Often the usual route to bring the feel and – most importantly – sound of moving water into the small garden or patio is to opt for a bubble feature, pebble bowl or self-contained wall fountain. It is a well tried and highly successful approach and there is no shortage of ready-made units for sale if the prospect of making your own does not appeal.
However, if you really do want more of a real pond – but in miniature – with a little ingenuity coupled with a bit of careful selection when it comes to materials, it is not too hard to introduce a pool of your own, into even the smallest of spaces. All you need to get started is a suitable container.
Choosing the Right Container
Sealed half-barrels and terracotta pots have long been favourites for this job, but modern plastic planters have come a long way from their rather utilitarian origins and can make very effective container ponds, with the advantage of lightness and being instantly water-tight. Depending on how large a pot you can accommodate, it may also be possible to add a small fountain or mini water feature as well – assuming the surroundings can tolerate the wetting and extra humidity from the spray.
Having chosen your container, choose its site carefully before you start filling it; even a small pot can be surprisingly heavy once it is full of water. Pick a firm, level spot in a sheltered part of the garden or patio, away from trees, where it will get enough light. The small volume of water in these ponds makes over-heating a real possibility, so try to locate yours where it will be shaded from the sun during the hottest part of the day.
Plants for the Pond
Selecting the right plants is probably the key to a successful patio pond, since in the relatively small space available, overly-vigorous plants will soon take over and choke the water. For a very small container pond, the plants may have to be relegated to an almost incidental role and selected more on what will stand a chance of surviving rather than what we might necessarily choose given the full range of depths – and area – of a more traditional pond. However, for anything other than the smallest, planting the container can offer very much the same scope as any full size feature, though obviously on a somewhat reduced scale. With a little care to avoid overcrowding, one or two selected specimens of marginals, deep water plants, oxygenators and floating plants can successfully be accommodated to provide an imaginative display in even the most cramped of corners.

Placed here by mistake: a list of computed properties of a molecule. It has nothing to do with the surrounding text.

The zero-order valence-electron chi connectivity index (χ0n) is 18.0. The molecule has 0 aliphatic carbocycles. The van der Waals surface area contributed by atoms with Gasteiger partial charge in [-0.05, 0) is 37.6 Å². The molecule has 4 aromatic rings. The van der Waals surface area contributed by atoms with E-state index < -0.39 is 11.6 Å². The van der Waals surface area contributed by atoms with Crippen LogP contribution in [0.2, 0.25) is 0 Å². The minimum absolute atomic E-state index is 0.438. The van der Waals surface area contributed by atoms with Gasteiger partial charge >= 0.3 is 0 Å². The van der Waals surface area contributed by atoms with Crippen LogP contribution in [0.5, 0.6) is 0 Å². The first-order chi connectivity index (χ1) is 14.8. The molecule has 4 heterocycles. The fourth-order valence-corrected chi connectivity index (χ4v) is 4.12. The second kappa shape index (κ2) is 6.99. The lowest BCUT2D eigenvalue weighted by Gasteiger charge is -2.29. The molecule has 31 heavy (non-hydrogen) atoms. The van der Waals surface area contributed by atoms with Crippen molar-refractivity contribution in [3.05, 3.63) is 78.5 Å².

Floating plants such as the hardy native water soldier (Stratiotes aloides), or the tender water lettuce (Pistia stratiotes) and water hyacinth (Eichhornia crassipes) seem particularly at home in a container. Adding a showy but compact shallow marginal such as the variegated Japanese rush (Acorus gramineus) will make a perfect contrast. Alternatively, some plants, such as the deep marginal lotus (Nelumbo) can be particularly striking if used alone in a small water garden.
How many plants you can house really depends on both the volume of the container and its surface area. As a broad guide, a 50 litre (12 gallon) pot will happily accommodate three or four marginals, a dwarf water lily, one or two floating plants and a non-invasive oxygenator – definitely not Canadian pondweed (Elodea)!
Cover the bottom of your container with 5cm (2 inches) of washed pea gravel and then fill it two-thirds full with water. The plants should be accommodated in proper plastic-mesh pond pots, filled with garden soil and then top dressed with more gravel. Oxygenators, water lilies and deep marginals should then be lowered carefully to the bottom, taking care that the soil in their pots is not disturbed, while bricks can be used to support marginal plants at the right height. Finally, top up the pond so that the water lies about 2–5cm (1–2 inches) from the top and then add any floating plants.
If you do decide to add a small pump or lights, do remember that water and electricity are not natural partners, so all the usual safeguards apply and if in any doubt, professional advice from a qualified electrician should be sought.
Every garden – however small – can benefit from the sight and sound of moving water, so even if the space available to you is distinctly limited, it is still possible to enjoy a pond of your own and add a whole new dimension to your patio.